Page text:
Art Advisor Heather Flow Suggests Four Chelsea Gallery Shows You Shouldn’t Miss This Holiday Season

The noted art consultant suggests a quartet of shows to see in New York's hottest gallery district, from emerging artists to revered masters.

Installation view, "Phyllida Barlow. tilt" at Hauser & Wirth. © Phyllida Barlow. Photo: Genevieve Hanson. Courtesy the artist and Hauser & Wirth.

With the holidays arriving, carrying in tow their parade of dinner parties, work events, and family celebrations (and obligations), there are few greater gifts one can give oneself than a few hours of quiet contemplation alone or with a specially chosen companion. Considering their placement nestled on New York’s far West Side, where their white-cube interiors offer elegant respites from the winds that now blow bracingly over the Hudson, the galleries of Chelsea are an opportune place to spend these stolen moments—perhaps followed by a cocktail at one of the local art-world watering holes.

Luckily, this season there are several exceptional shows on view in Chelsea as well, from new work by conceptually geared art stars to historic pieces by 21st-century greats. To help choose an itinerary through the city’s most famous art district, we asked the art advisor Heather Flow—a specialist known for her nuanced feel for the pulse of emergent art—to suggest a few stops to hit, and why.

 

Seth Price
“Hell Has Everything”
Through January 5
456 W. 18th Street

Seth Price, Hell Has Everything (2018). Courtesy the artist and Petzel Gallery.

“This is Prices’s first solo exhibition in Petzel’s Chelsea location in six years, and the works continue Price’s exploration of “skins,” which the artist uses as a term to encompass both high-resolution photographs of skin, consumer packaging, and vacuum-formed casts of limbs.

Installation view of “Seth Price: Hell Has Everything” at Petzel Gallery. Photo courtesy of Petzel Gallery.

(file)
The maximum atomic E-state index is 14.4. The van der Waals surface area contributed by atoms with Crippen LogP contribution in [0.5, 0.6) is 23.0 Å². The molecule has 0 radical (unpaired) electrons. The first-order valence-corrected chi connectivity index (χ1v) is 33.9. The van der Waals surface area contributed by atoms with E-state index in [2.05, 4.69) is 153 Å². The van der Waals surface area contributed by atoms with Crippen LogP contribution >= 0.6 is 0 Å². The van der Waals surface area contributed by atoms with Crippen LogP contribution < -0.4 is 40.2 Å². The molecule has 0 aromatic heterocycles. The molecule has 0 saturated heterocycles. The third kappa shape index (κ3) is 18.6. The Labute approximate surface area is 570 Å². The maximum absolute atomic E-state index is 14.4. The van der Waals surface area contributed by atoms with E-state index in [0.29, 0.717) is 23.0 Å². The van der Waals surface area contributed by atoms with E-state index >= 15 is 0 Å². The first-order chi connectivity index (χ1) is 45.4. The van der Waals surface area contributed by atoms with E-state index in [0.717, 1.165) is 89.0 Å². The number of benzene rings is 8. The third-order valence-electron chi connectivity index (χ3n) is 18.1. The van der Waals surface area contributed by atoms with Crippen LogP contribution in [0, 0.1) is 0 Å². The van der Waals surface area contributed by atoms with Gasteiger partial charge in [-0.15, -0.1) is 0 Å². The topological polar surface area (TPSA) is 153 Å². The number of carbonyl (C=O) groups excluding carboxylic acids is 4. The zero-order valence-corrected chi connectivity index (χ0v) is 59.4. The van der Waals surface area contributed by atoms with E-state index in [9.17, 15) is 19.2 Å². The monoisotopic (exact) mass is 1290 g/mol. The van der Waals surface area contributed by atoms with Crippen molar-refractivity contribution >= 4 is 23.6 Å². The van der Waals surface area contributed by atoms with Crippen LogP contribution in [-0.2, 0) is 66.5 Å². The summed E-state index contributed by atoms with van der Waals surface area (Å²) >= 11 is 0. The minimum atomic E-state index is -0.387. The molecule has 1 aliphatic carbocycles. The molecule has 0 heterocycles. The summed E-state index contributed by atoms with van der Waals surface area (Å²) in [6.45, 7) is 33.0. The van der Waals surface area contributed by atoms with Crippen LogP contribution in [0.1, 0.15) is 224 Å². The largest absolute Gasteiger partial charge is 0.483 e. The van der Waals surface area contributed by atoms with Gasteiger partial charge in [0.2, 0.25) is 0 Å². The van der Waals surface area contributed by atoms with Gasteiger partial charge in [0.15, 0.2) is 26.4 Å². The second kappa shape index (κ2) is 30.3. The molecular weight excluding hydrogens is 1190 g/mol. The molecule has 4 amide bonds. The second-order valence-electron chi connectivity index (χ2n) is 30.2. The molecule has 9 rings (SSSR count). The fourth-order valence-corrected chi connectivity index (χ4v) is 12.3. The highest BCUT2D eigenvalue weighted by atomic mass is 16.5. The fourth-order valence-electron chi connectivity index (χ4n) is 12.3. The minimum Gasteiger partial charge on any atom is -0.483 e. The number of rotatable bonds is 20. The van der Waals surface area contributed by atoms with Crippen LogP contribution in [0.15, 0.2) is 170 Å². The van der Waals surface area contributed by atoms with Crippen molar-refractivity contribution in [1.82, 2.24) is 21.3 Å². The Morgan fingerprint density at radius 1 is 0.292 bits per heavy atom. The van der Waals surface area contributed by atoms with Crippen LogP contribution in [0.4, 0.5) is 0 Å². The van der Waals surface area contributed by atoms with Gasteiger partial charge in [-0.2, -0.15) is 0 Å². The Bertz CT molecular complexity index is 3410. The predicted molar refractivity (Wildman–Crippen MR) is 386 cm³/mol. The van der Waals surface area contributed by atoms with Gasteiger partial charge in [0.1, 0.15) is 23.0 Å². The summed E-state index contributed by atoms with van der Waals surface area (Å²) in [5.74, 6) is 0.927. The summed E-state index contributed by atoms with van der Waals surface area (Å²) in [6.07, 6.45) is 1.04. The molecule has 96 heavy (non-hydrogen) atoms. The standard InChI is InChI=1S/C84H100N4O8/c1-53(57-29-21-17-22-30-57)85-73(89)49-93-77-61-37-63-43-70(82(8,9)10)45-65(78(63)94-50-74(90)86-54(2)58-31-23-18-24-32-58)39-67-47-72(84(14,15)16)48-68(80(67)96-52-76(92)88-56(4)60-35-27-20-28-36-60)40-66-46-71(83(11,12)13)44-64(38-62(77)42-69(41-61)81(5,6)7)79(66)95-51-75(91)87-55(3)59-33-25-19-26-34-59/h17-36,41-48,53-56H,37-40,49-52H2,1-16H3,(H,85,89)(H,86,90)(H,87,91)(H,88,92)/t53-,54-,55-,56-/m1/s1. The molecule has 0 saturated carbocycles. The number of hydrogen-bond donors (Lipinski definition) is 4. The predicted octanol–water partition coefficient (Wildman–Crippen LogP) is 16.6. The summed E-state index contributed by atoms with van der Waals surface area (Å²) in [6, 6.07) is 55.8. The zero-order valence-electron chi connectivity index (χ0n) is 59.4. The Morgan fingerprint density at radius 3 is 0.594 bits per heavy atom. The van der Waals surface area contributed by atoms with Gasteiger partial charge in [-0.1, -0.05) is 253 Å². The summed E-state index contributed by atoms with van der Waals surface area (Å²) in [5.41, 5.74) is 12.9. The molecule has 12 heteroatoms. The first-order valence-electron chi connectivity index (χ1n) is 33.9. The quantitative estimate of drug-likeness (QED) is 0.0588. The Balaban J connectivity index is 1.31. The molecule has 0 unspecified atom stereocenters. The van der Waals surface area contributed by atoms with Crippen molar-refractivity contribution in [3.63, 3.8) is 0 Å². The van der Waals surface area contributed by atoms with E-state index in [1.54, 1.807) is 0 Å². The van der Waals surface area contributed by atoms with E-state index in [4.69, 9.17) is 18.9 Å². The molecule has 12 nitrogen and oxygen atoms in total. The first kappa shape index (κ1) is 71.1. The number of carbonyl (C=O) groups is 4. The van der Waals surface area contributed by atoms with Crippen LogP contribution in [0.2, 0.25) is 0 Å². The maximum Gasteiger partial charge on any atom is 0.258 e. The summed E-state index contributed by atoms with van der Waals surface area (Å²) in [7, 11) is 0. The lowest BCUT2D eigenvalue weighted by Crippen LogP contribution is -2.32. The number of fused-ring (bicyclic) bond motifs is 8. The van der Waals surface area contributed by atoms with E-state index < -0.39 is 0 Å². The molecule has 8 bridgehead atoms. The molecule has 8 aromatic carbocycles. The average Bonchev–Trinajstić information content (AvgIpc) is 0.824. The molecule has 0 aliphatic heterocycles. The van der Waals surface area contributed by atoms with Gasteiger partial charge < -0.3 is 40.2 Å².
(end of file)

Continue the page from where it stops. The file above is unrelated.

Installation view of “Seth Price: Hell Has Everything” at Petzel Gallery. Photo courtesy of Petzel Gallery.

 

Ellsworth Kelly
“Color Panels for a Large Wall”
Through December 22
522 W. 22nd Street

Ellsworth Kelly’s Color Panels for a Large Wall II (1978). © Ellsworth Kelly Foundation, Courtesy Matthew Marks Gallery.

Displayed in the show, “Color Panels for a Large Wall II (1978)”—a suite of 18 small monochrome paintings in primary colors displayed in two horizontal rows of eight—”is the sister work to Color Panels for a Large Wall (also 1978), which is installed in the National Gallery of Art. Both pieces represent the artist’s return to color after a period of working in black and white.”

Installation view of “Ellsworth Kelly: Color Panels for a Large Wall” at Matthew Marks. © Ellsworth Kelly Foundation, Courtesy Matthew Marks Gallery.

Ellsworth Kelly, Two Yellows (1952). © Ellsworth Kelly Foundation, Courtesy Matthew Marks Gallery.

 

Phyllida Barlow
“tilt”
Through December 22nd
548 W. 22nd Street

Installation view, “Phyllida Barlow. tilt” at Hauser & Wirth. © Phyllida Barlow. Photo: Genevieve Hanson. Courtesy the artist and Hauser & Wirth.

“This is Barlow’s first solo exhibition in New York in six years. She continues her exploration of how forms and colors can break from established ideas of sculpture.”

Phyllida Barlow, [detail] untitled: sleeve; 2018 (2018). © Phyllida Barlow. Photo: Genevieve Hanson. Courtesy the artist and Hauser & Wirth.

Phyllida Barlow, untitled: pressed; 2018 (2018). © Phyllida Barlow. Photo: Genevieve Hanson. Courtesy the artist and Hauser & Wirth.

 

Keith Haring
Gladstone Gallery
Through December 21

515 W. 24th Street

Installation view, “Keith Haring” at Gladstone Gallery, 2018. Courtesy of The Keith Haring Foundation and Gladstone Gallery, New York and Brussels. Photo: David Regen.

“The exhibition features works that reveal Haring’s unique interest,” says Flow, in imagery relating to love and relationships and religious iconography.

Installation view, “Keith Haring” at Gladstone Gallery, 2018. Courtesy of The Keith Haring Foundation and Gladstone Gallery, New York and Brussels. Photo: David Regen.

Installation view, “Keith Haring” at Gladstone Gallery, 2018. Courtesy of The Keith Haring Foundation and Gladstone Gallery, New York and Brussels. Photo: David Regen.


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